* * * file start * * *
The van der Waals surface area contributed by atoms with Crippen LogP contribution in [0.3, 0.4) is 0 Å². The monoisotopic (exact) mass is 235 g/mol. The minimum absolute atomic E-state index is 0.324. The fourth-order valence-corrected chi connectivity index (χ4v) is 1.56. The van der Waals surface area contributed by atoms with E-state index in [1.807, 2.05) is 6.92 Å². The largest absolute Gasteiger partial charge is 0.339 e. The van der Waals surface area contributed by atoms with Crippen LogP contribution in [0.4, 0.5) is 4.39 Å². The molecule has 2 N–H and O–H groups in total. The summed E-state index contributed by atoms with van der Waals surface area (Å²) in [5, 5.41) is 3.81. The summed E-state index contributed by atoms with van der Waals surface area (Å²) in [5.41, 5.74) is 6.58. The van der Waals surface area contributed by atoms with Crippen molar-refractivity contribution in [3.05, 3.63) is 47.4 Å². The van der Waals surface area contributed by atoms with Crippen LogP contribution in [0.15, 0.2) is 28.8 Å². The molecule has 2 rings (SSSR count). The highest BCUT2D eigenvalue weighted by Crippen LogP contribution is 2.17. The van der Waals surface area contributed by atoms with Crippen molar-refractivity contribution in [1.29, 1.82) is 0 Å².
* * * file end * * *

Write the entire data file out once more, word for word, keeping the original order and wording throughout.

The van der Waals surface area contributed by atoms with Crippen LogP contribution in [0.3, 0.4) is 0 Å². The monoisotopic (exact) mass is 235 g/mol. The minimum absolute atomic E-state index is 0.324. The fourth-order valence-corrected chi connectivity index (χ4v) is 1.56. The van der Waals surface area contributed by atoms with E-state index in [1.807, 2.05) is 6.92 Å². The largest absolute Gasteiger partial charge is 0.339 e. The van der Waals surface area contributed by atoms with Crippen LogP contribution in [0.4, 0.5) is 4.39 Å². The molecule has 2 N–H and O–H groups in total. The summed E-state index contributed by atoms with van der Waals surface area (Å²) in [5, 5.41) is 3.81. The summed E-state index contributed by atoms with van der Waals surface area (Å²) in [5.41, 5.74) is 6.58. The van der Waals surface area contributed by atoms with Crippen molar-refractivity contribution in [3.05, 3.63) is 47.4 Å². The van der Waals surface area contributed by atoms with Crippen LogP contribution in [0.15, 0.2) is 28.8 Å². The molecule has 2 rings (SSSR count). The highest BCUT2D eigenvalue weighted by Crippen LogP contribution is 2.17. The van der Waals surface area contributed by atoms with Crippen molar-refractivity contribution in [1.29, 1.82) is 0 Å².